NSS and regional/global security environment
The NPT regime remained successful for several decades to keep a check on horizontal proliferation, but the growing security concerns and threat perceptions coupled with reluctance of P-5 states to halt vertical proliferation has led many countries to develop nuclear weapons; Israel, India, Pakistan, and North Korea. In the backdrop of Iranian nuclear controversy, some Gulf States are also contemplating the nuclear option. The ‘over-kill’ nuclear weapons possession by the Nuclear Weapon States is also posing a serious challenge to the global non-proliferation efforts. The prosper of nuclear terrorism by Non-state actors has further eroded the global efforts to counter proliferation.
President Obama’s Prague speech had several objectives to be achieved, but the NSS is concerned only with safety and security of nuclear materials. Some analyst believe that the NSS are sermons of the developed world to the rest of the states on nuclear safety and security, whereas the P-5 themselves have a bad track record such as the three Miles Island, Chernobyl and Fukushima.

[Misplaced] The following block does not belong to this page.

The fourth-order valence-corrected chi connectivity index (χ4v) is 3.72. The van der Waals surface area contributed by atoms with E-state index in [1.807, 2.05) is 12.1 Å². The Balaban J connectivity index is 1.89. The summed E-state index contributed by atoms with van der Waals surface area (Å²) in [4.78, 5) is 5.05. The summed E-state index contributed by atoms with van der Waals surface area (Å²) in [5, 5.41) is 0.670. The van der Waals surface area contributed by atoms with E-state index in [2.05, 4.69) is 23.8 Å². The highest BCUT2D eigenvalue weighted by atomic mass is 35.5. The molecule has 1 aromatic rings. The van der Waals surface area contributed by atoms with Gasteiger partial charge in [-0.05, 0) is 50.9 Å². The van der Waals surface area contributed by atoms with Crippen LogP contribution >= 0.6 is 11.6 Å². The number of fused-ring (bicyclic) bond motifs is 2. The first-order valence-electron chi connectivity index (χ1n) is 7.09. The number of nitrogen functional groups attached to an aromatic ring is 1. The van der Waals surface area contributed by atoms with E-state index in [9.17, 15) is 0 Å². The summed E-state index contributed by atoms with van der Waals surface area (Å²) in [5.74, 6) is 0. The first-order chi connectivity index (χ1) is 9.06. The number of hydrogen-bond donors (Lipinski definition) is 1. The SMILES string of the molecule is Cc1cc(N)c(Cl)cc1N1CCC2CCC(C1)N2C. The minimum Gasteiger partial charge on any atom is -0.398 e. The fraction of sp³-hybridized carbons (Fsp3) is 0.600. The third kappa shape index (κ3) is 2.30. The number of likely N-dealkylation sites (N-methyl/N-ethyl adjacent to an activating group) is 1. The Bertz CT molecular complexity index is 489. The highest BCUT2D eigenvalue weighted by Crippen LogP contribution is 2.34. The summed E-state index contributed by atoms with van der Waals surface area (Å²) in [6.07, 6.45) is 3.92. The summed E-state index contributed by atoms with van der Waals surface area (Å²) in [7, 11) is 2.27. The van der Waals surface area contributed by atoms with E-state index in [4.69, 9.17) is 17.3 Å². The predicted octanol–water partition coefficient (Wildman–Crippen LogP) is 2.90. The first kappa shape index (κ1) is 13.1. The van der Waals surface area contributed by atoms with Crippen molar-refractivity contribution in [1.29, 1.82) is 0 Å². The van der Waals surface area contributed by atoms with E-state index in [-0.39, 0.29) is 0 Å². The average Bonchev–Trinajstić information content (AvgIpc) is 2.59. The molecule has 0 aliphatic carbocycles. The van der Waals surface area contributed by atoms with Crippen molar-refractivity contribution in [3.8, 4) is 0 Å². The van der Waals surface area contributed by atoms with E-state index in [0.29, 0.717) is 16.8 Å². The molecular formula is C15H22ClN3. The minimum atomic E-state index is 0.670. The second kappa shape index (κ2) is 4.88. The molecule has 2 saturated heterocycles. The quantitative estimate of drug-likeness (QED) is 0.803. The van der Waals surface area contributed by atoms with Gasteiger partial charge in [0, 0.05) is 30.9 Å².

Moreover, the double standards and discrimination followed by the P-5 states, especially by the U.S. in their nuclear policy do not augur well for the global/regional non-proliferation efforts. The Indo-U.S. nuclear deal, the waiver to India, and its inclusion into the NSG, are some of the issues that irritate other states like Pakistan. Despite its unblemished track-record of safety and security of nuclear weapons and materials, a strong commitment to non-proliferation, and best practices and experiences, Pakistan is denied civil nuclear cooperation and inclusion into the global non-proliferation regime, especially the NSG.
The successful conclusion of the NSS with commitment of participant states on nuclear terrorism augur well for the success of the NSS. However, Nuclear Weapon States must ensure the agreed fundamental principles of NPT, i.e., global disarmament and efforts to halt vertical proliferation. A commitment from the above would set the pace for discouraging the aspiring nuclear states.
Pakistan has effectively show-cased its case at the NSS, but the double standards and discrimination in nuclear affairs would not pay dividends for an effective non-proliferation regime. A Criterion Based approach instead of a Country Specific approach is the solution to create an effective global/regional non-proliferation regime.